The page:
Nasa shows first photo of distant world from New Horizons probe


The first high-resolution images of a 21-mile tall snowman-shaped object that lies one billion miles beyond Pluto have been released by Nasa.

May wrote an anthem for New Horizon's flyby of Ultima Thule as a tribute to a glimpse beyond our solar system.

In addition to providing a clearer image of the object, the new data sent back to Earth from New Horizons has revealed significant information pointing to its origins and appearance.

About the size of a city, Ultima Thule has a mottled appearance and is the color of boring brick, probably because of the effects of radiation bombarding the icy surface, with brighter and darker regions.

NASA shared a graphic showing how an object like Ultima Thule forms: "as a rotating cloud of small, icy bodies started to combine".

"This is what we need to move the models of planetary formation forward", said Alan Stern. Stern said the New Horizons team would start writing scientific papers next week, based on the data already in hand, and nearly certainly propose another mission extension to NASA by 2020. The massive area of swirling objects at the edge of the solar system also contains Pluto.

"I think we should think of New Horizons as a time machine, a way-back machine set to time zero, that's brought us back to the very beginning of solar system history to the place where we can observe the most primordial building blocks of the planets".

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Preliminary measurements of this Kuiper Belt object suggest it is about 20 miles long by 10 miles wide. Another possibility is Ultima could be two objects orbiting each other. We believe that Ultima Thule, which represents pristine, unchanged icy material from the early days of the solar system, formed when small, icy bodies came together, accreting into larger ones.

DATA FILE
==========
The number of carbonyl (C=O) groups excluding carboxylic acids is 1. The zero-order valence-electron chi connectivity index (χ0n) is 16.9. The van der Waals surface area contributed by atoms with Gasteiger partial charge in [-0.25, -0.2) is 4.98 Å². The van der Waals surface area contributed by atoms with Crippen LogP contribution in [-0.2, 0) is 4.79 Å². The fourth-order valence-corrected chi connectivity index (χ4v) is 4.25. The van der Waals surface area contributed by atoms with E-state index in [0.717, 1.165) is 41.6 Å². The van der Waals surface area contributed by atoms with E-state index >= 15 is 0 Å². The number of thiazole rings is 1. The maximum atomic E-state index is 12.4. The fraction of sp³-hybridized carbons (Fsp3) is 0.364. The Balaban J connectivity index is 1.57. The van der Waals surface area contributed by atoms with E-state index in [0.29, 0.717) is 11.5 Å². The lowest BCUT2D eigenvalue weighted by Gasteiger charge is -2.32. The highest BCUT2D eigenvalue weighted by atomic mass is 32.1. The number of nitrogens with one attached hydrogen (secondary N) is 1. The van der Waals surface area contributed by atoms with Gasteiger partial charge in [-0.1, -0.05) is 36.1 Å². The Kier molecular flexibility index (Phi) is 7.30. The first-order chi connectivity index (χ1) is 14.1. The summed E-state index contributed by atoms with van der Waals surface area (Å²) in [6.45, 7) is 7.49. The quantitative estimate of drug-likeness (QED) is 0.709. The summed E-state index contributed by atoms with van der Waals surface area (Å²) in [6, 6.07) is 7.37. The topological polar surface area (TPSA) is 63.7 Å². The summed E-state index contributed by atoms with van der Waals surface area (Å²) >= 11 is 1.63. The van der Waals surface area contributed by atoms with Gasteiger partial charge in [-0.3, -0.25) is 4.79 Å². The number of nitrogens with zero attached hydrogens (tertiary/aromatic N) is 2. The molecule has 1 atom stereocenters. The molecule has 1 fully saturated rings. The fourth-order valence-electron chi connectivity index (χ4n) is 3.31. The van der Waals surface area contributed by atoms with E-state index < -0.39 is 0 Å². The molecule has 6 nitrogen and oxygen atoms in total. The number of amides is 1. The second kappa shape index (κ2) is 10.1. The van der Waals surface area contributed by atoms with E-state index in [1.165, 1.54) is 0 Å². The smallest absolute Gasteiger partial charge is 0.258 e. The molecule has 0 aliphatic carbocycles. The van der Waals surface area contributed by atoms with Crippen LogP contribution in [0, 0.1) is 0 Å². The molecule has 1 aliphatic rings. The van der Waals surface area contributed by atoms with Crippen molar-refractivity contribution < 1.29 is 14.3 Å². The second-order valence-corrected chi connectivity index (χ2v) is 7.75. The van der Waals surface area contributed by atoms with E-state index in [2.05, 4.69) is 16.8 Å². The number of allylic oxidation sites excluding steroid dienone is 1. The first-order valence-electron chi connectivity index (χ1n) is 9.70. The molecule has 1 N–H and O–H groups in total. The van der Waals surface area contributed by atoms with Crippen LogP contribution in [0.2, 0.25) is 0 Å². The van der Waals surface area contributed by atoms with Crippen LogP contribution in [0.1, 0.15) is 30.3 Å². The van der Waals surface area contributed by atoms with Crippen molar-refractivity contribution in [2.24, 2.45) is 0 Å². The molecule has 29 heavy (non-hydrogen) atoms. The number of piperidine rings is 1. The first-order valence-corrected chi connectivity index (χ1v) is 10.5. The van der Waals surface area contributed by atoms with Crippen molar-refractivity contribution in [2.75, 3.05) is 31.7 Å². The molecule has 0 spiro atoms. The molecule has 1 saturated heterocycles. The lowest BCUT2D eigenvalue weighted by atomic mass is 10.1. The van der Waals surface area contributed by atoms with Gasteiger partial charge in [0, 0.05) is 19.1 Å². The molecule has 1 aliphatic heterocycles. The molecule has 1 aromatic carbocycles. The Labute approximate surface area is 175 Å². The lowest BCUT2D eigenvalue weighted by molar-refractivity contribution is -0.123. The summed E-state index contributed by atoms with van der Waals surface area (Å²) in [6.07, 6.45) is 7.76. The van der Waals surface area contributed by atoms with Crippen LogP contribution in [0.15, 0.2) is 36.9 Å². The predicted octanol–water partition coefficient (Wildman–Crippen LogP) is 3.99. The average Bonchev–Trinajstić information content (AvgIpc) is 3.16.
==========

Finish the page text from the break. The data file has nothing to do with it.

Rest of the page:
Planetary scientists have never before seen a close-up of an object like Ultima Thule.

After New Horizons has had a chance to get closer to the object, to determine more about its characteristics, NASA scientists will decide on a permanent name.

Queen guitarist Brian May has launched New Horizons, his first solo single since 1998's Why Don't We Try Again. "We may discover that it doesn't have many craters and we may very well find that most of the surface texture is dominated by the slow accretion processes and not the high-energy impacts that cause craters".

This is the first color image of 2014 MU69, taken from 137,000 km away, at 4:08 UTC on January 1, 2019.

Mr Stern added: "It's going to just get better and better".

Instead, the first images beamed down from the spacecraft show it resembles a snowman - or even the BB-8 droid robot from the "Star Wars" film series. The bowling pin image is "so 2018", joked Stern, who is with the Southwest Research Institute. But it's a bummer that the New Horizons team is doubling down on the name, despite already knowing about its nefarious second meaning.